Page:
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Recording speech articulation in dialogue - evaluating a synchronized double electromagnetic articulography setup

  • We demonstrate the workability of an experimental facility that is geared towards the acquisition of articulatory data from a variety of speech styles common in language use, by means of two synchronized electromagnetic articulography (EMA) devices. This approach synthesizes the advantages of real dialogue settings for speech research with a detailed description of the physiological reality of speech production. We describe the facility's method for acquiring synchronized audio streams of two speakers and the system that enables communication among control room technicians, experimenters and participants. Further, we demonstrate the feasibility of the approach by evaluating problems inherent to this specific setup: The first problem is the accuracy of temporal synchronization of the two EMA machines, the second is the severity of electromagnetic interference between the two machines. Our results suggest that the synchronization method used yields an accuracy of approximately 1 ms. Electromagnetic interference was derived from theWe demonstrate the workability of an experimental facility that is geared towards the acquisition of articulatory data from a variety of speech styles common in language use, by means of two synchronized electromagnetic articulography (EMA) devices. This approach synthesizes the advantages of real dialogue settings for speech research with a detailed description of the physiological reality of speech production. We describe the facility's method for acquiring synchronized audio streams of two speakers and the system that enables communication among control room technicians, experimenters and participants. Further, we demonstrate the feasibility of the approach by evaluating problems inherent to this specific setup: The first problem is the accuracy of temporal synchronization of the two EMA machines, the second is the severity of electromagnetic interference between the two machines. Our results suggest that the synchronization method used yields an accuracy of approximately 1 ms. Electromagnetic interference was derived from the complex-valued signal amplitudes. This dependent variable was analyzed as a function of the recording status - i.e. on/off - of the interfering machine's transmitters. The intermachine distance was varied between 1 m and 8.5 m. Results suggest that a distance of approximately 6.5 m is appropriate to achieve data quality comparable to that of single speaker recordings.show moreshow less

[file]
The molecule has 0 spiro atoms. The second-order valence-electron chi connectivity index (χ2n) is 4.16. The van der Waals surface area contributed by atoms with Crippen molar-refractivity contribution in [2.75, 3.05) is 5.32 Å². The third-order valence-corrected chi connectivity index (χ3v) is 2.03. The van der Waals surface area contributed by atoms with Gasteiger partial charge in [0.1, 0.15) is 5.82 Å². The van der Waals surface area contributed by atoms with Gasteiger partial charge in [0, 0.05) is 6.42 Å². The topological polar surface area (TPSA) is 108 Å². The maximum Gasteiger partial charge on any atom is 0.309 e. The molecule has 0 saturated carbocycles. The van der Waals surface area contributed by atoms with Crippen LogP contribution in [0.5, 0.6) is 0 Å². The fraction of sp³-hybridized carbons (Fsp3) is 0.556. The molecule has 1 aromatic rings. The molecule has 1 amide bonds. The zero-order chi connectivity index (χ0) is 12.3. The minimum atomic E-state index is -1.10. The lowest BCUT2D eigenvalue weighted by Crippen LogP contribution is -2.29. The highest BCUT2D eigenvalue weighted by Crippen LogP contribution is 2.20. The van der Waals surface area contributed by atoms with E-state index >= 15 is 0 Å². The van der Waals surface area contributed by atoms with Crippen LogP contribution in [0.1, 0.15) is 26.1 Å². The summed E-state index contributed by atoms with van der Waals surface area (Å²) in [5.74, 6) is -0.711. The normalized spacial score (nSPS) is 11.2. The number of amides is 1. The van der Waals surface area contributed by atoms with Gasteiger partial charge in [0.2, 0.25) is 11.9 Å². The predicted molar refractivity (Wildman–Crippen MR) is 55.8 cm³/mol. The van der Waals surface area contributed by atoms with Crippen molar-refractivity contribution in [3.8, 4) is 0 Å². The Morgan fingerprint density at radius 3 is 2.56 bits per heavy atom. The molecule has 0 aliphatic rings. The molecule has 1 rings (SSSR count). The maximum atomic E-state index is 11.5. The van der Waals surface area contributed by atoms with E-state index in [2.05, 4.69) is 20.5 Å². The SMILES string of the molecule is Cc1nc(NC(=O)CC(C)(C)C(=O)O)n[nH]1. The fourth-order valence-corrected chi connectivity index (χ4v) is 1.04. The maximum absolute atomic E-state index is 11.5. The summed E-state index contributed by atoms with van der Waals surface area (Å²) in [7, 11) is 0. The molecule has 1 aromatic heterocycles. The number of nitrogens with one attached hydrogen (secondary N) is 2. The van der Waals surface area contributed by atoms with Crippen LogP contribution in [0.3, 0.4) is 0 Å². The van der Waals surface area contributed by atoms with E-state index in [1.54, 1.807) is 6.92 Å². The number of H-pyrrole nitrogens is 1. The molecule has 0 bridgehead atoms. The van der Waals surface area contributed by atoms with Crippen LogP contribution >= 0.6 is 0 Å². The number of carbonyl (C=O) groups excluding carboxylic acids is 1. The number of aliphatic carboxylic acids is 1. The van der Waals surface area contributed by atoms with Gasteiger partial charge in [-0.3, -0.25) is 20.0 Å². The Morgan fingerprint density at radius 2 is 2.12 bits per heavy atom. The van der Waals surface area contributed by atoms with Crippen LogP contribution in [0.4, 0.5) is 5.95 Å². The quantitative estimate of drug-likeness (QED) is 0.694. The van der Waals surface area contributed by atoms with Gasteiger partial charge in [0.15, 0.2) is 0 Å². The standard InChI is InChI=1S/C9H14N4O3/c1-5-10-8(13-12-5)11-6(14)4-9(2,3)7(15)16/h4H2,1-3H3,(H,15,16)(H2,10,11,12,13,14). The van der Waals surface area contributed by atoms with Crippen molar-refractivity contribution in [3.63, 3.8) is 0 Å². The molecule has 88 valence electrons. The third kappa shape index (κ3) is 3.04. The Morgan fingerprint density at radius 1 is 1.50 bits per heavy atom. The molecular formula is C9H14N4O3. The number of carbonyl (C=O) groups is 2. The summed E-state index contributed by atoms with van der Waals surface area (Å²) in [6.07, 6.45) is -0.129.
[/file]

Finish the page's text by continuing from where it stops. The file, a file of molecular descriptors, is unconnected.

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Metadaten
Author:Christian Geng, Alice Turk, James M. Scobbie, Cedric Macmartin, Philip Hoole, Korin Richmond, Alan Wrench, Marianne Pouplier, Ellen Gurman Bard, Ziggy Campbell, Catherine Dickie, Eddie Dubourg, William Hardcastle, Evia Kainada, Simon King, Robin Lickley, Satsuki Nakai, Steve Renals, Kevin White, Ronny Wiegand
DOI:https://doi.org/10.1016/j.wocn.2013.07.002
ISSN:0095-4470 (print)
Parent Title (English):Journal of phonetics
Publisher:Elsevier
Place of publication:London
Document Type:Article
Language:English
Year of first Publication:2013
Year of Completion:2013
Release Date:2017/03/26
Volume:41
Issue:6
Pagenumber:11
First Page:421
Last Page:431
Organizational units:Humanwissenschaftliche Fakultät / Institut für Linguistik / Allgemeine Sprachwissenschaft
Peer Review:Referiert